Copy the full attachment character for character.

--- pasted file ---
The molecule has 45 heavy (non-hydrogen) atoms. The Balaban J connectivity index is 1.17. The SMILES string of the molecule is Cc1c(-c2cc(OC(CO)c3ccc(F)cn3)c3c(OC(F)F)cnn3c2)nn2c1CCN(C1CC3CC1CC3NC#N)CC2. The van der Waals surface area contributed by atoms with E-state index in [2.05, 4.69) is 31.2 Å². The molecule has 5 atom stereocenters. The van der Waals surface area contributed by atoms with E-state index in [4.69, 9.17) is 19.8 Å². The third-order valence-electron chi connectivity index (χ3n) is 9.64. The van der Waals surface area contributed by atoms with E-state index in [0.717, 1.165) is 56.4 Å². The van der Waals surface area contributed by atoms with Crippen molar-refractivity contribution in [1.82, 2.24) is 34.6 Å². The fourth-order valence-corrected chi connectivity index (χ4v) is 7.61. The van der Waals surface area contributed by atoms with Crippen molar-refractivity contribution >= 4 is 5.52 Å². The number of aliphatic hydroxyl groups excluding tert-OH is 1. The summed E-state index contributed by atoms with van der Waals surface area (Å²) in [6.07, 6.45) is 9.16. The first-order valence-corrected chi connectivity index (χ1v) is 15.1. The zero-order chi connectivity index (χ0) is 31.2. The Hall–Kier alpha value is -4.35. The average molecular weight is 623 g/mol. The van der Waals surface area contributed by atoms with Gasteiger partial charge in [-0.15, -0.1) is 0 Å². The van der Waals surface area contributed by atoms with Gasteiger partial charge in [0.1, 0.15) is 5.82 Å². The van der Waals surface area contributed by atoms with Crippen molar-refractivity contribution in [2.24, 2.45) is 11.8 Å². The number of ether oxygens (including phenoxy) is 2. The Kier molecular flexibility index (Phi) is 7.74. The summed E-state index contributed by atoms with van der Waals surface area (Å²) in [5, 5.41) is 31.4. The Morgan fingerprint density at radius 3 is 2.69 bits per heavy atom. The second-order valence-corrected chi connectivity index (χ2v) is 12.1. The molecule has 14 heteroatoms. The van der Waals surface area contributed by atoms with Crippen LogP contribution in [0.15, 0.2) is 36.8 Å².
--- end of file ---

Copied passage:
The molecule has 45 heavy (non-hydrogen) atoms. The Balaban J connectivity index is 1.17. The SMILES string of the molecule is Cc1c(-c2cc(OC(CO)c3ccc(F)cn3)c3c(OC(F)F)cnn3c2)nn2c1CCN(C1CC3CC1CC3NC#N)CC2. The van der Waals surface area contributed by atoms with E-state index in [2.05, 4.69) is 31.2 Å². The molecule has 5 atom stereocenters. The van der Waals surface area contributed by atoms with E-state index in [4.69, 9.17) is 19.8 Å². The third-order valence-electron chi connectivity index (χ3n) is 9.64. The van der Waals surface area contributed by atoms with E-state index in [0.717, 1.165) is 56.4 Å². The van der Waals surface area contributed by atoms with Crippen molar-refractivity contribution in [1.82, 2.24) is 34.6 Å². The fourth-order valence-corrected chi connectivity index (χ4v) is 7.61. The van der Waals surface area contributed by atoms with Crippen molar-refractivity contribution >= 4 is 5.52 Å². The number of aliphatic hydroxyl groups excluding tert-OH is 1. The summed E-state index contributed by atoms with van der Waals surface area (Å²) in [6.07, 6.45) is 9.16. The first-order valence-corrected chi connectivity index (χ1v) is 15.1. The zero-order chi connectivity index (χ0) is 31.2. The Hall–Kier alpha value is -4.35. The average molecular weight is 623 g/mol. The van der Waals surface area contributed by atoms with Gasteiger partial charge in [-0.15, -0.1) is 0 Å². The van der Waals surface area contributed by atoms with Gasteiger partial charge in [0.1, 0.15) is 5.82 Å². The van der Waals surface area contributed by atoms with Crippen molar-refractivity contribution in [2.24, 2.45) is 11.8 Å². The number of ether oxygens (including phenoxy) is 2. The Kier molecular flexibility index (Phi) is 7.74. The summed E-state index contributed by atoms with van der Waals surface area (Å²) in [5, 5.41) is 31.4. The Morgan fingerprint density at radius 3 is 2.69 bits per heavy atom. The second-order valence-corrected chi connectivity index (χ2v) is 12.1. The molecule has 14 heteroatoms. The van der Waals surface area contributed by atoms with Crippen LogP contribution in [0.15, 0.2) is 36.8 Å².